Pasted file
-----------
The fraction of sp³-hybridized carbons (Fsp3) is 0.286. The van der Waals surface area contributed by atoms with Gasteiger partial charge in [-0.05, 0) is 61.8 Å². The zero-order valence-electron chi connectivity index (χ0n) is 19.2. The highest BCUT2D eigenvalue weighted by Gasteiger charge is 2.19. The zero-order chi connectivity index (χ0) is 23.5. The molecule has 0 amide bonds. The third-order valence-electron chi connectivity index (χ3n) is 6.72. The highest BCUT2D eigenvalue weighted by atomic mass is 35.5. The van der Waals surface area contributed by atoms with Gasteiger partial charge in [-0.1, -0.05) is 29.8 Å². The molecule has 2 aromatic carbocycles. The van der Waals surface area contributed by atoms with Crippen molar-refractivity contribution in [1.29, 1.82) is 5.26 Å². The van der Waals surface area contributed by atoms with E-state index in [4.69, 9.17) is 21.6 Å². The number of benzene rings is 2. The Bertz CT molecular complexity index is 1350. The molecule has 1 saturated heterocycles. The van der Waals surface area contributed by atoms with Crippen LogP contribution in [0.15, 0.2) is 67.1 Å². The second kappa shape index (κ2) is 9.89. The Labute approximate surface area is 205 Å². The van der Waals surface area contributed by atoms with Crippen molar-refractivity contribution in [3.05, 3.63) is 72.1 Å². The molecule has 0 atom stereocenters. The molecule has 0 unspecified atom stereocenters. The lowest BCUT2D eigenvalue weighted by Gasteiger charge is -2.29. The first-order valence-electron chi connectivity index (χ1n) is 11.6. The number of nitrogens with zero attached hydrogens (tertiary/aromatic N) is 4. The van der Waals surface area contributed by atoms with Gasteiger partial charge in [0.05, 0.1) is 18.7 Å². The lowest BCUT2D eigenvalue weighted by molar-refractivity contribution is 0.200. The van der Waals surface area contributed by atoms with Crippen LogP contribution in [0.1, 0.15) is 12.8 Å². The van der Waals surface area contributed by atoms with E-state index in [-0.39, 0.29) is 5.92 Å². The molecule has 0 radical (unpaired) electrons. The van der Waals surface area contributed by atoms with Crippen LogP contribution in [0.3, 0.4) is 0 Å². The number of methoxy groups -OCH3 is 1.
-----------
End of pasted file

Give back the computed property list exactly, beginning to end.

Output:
The fraction of sp³-hybridized carbons (Fsp3) is 0.286. The van der Waals surface area contributed by atoms with Gasteiger partial charge in [-0.05, 0) is 61.8 Å². The zero-order valence-electron chi connectivity index (χ0n) is 19.2. The highest BCUT2D eigenvalue weighted by Gasteiger charge is 2.19. The zero-order chi connectivity index (χ0) is 23.5. The molecule has 0 amide bonds. The third-order valence-electron chi connectivity index (χ3n) is 6.72. The highest BCUT2D eigenvalue weighted by atomic mass is 35.5. The van der Waals surface area contributed by atoms with Gasteiger partial charge in [-0.1, -0.05) is 29.8 Å². The molecule has 2 aromatic carbocycles. The van der Waals surface area contributed by atoms with Crippen molar-refractivity contribution in [1.29, 1.82) is 5.26 Å². The van der Waals surface area contributed by atoms with E-state index in [4.69, 9.17) is 21.6 Å². The number of benzene rings is 2. The Bertz CT molecular complexity index is 1350. The molecule has 1 saturated heterocycles. The van der Waals surface area contributed by atoms with Crippen LogP contribution in [0.15, 0.2) is 67.1 Å². The second kappa shape index (κ2) is 9.89. The Labute approximate surface area is 205 Å². The van der Waals surface area contributed by atoms with Crippen molar-refractivity contribution in [3.05, 3.63) is 72.1 Å². The molecule has 0 atom stereocenters. The molecule has 0 unspecified atom stereocenters. The lowest BCUT2D eigenvalue weighted by Gasteiger charge is -2.29. The first-order valence-electron chi connectivity index (χ1n) is 11.6. The number of nitrogens with zero attached hydrogens (tertiary/aromatic N) is 4. The van der Waals surface area contributed by atoms with Gasteiger partial charge in [0.05, 0.1) is 18.7 Å². The lowest BCUT2D eigenvalue weighted by molar-refractivity contribution is 0.200. The van der Waals surface area contributed by atoms with Crippen LogP contribution in [0.1, 0.15) is 12.8 Å². The van der Waals surface area contributed by atoms with E-state index in [-0.39, 0.29) is 5.92 Å². The molecule has 0 radical (unpaired) electrons. The van der Waals surface area contributed by atoms with Crippen LogP contribution in [0.3, 0.4) is 0 Å². The number of methoxy groups -OCH3 is 1.